1. Has Your Investment Thesis Changed?

    Why did you invest in the stock to begin with? Has anything really changed since the earnings announcement? Do you think the company will continue to bring new, revolutionary products like iPad and iPhone to market or will the future be more dependent on the evolution of existing products? How confident are you in growing revenue and earnings?

    2. What percentage of your overall portfolio does the stock compose?

    The larger the percentage of your Apple position in your overall portfolio, the larger the risk you are taking. A well diversified portfolio mitigates the impact that any one losing position can have on the overall portfolio. Despite the tendency to let "winners ride," I would argue that that's not necessarily a good idea, especially when the position becomes extremely concentrated. If Apple still composes a large portion of your portfolio, consider paring back simply for diversification purposes, even with the stock 35% off its highs.

    On the other hand, if your investment thesis remains in tact, taking the opportunity to add another tranche here might make sense for your portfolio if you are underweight. I would add that from technical perspective it is generally considered dangerous to catch a falling knife.

    3. How much more stock price destruction can you and your portfolio tolerate and are you losing any sleep?

    While one might think they are smarter than the market at any given point in time, I would argue that such thought is necessarily dangerous, a la the falling knife. Apple's 35% decline should be telling you something, and you shouldn't assume that just because you disagree with the market's treatment of the stock, that the market is wrong in continuing to punish it.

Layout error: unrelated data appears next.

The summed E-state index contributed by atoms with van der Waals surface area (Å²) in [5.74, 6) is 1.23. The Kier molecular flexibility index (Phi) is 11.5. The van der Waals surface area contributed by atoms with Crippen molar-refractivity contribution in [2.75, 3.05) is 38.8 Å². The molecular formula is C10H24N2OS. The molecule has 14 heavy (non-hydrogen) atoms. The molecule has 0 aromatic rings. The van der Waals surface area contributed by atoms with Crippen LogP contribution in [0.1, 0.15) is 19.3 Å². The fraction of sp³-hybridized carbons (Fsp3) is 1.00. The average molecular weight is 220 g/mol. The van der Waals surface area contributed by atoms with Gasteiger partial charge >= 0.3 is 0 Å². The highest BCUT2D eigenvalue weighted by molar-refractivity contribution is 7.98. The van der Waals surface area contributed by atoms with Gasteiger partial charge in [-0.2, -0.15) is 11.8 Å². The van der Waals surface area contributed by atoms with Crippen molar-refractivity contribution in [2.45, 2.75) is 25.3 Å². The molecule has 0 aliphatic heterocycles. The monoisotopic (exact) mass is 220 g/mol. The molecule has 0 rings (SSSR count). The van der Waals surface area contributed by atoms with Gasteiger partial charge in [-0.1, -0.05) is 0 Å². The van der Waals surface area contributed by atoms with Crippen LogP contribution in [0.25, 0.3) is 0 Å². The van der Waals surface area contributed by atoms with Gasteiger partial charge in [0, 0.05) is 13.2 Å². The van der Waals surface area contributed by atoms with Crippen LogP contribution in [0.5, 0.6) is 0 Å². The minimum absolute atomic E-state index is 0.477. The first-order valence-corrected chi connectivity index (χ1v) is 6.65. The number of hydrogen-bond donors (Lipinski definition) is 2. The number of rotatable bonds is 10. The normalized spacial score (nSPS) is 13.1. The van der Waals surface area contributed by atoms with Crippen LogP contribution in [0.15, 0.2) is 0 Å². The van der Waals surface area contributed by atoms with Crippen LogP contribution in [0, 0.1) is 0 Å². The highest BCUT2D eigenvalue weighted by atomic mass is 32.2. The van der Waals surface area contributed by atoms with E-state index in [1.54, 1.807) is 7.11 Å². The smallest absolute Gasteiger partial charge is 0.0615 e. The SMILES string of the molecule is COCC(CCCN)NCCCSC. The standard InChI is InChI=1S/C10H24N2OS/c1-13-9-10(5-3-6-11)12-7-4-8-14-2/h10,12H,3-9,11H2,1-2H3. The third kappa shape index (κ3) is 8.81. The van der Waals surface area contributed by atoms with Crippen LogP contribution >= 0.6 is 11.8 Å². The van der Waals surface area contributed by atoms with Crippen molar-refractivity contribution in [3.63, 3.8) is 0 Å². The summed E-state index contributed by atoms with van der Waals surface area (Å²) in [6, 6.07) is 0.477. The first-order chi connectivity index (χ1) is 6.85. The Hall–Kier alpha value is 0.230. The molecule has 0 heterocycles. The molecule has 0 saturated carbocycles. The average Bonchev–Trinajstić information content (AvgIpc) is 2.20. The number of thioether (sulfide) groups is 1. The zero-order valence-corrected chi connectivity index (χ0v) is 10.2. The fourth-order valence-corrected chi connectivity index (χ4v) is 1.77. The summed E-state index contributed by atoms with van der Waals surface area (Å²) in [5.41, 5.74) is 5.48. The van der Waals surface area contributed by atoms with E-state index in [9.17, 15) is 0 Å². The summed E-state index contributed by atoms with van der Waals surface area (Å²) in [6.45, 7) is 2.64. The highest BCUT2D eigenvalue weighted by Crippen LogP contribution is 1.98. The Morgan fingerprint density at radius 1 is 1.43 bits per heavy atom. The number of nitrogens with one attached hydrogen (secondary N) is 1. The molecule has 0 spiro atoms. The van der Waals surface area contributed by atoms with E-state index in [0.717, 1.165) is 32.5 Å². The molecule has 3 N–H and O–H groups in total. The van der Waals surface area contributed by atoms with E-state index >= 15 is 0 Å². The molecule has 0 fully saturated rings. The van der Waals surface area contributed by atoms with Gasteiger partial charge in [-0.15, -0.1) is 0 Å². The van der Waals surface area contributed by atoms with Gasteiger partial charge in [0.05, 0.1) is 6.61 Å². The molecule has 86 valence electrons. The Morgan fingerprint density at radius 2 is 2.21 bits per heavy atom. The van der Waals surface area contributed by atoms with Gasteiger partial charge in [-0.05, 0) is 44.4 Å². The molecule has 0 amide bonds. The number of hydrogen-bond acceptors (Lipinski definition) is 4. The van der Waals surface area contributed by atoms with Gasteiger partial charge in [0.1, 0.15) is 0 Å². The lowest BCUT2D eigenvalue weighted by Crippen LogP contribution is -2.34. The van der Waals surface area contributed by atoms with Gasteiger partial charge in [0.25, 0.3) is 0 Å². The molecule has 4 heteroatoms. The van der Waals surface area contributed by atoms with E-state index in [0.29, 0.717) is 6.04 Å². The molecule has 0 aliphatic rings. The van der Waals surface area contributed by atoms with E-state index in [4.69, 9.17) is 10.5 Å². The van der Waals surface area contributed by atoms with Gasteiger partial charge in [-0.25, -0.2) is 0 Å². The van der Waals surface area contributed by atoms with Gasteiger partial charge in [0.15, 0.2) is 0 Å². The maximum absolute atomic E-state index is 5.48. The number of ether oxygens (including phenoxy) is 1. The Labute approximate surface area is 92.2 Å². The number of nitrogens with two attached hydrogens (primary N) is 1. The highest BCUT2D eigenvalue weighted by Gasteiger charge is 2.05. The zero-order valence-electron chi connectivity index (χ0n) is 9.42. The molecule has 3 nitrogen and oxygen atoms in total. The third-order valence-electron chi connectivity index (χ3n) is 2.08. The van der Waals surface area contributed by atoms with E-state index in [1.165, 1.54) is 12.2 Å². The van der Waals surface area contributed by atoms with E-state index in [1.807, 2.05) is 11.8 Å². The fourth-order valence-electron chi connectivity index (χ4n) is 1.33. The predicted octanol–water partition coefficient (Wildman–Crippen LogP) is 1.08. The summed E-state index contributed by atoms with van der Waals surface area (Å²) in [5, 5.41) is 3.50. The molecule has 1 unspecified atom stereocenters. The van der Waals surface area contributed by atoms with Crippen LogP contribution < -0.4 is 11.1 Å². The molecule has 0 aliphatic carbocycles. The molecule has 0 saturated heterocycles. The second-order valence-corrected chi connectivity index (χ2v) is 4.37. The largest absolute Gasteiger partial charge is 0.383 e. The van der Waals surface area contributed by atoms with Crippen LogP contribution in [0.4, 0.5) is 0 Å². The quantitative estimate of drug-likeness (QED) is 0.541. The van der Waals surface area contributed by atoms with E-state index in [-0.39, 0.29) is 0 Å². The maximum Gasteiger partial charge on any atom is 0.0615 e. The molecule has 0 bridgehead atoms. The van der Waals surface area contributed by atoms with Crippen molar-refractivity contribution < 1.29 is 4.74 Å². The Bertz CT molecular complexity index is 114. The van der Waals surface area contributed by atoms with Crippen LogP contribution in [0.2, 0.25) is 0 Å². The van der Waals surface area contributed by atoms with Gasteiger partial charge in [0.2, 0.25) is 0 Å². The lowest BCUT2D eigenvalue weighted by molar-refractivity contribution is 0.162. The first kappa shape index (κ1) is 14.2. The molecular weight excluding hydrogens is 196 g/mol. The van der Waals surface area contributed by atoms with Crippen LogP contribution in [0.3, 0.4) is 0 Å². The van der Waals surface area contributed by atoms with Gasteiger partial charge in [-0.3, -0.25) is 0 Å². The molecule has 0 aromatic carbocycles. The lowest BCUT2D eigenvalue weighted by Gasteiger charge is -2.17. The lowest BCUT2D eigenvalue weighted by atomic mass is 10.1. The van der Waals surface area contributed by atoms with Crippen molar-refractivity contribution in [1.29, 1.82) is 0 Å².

The technology landscape continues to evolve and while it may be difficult to envision a devastating downtrend in Apple, I doubt many thought that Hewlett Packard (HPQ) would lose 75% of its market value and sit at 10-year lows after hitting all-time highs just three short years ago. Things happen. Things change. Investors lose lots of money when an investment thesis proves wrong and they hold on too long.

    For that reason, if you haven't already, you should set a limitation on the amount of "pain" you will withstand during a continued Apple downtrend. One can do this nominally or percentage-wise. Determine the amount you can afford to lose and automatically set a stop through your broker. Sometimes it's best to walk away from an idea that isn't working and move on to a better one. There are always other fish in the pond.

    If you are losing sleep over what is happening, you should consider taking action sooner rather than later. Either you have too much invested in Apple or it's not a stock you should own at all.

    What You Should Do

    Whether it is via a paper gain that has vanished or paper loss that materialized, watching a stock drop the extent that Apple has is a painful, humbling experience. Whatever kind of investor you are, keep your wits about you, consider the questions I posed, and above all else, avoid an emotionally charged knee-jerk reaction when volatility heads your way.

    Disclosure: I am long AAPL. I wrote this article myself, and it expresses my own opinions. I am not receiving compensation for it (other than from Seeking Alpha). I have no business relationship with any company whose stock is mentioned in this article.

    Additional disclosure: Disclaimer: The above should not be considered or construed as individualized or specific investment advice. Do your own research and consult a professional, if necessary, before making investment decisions.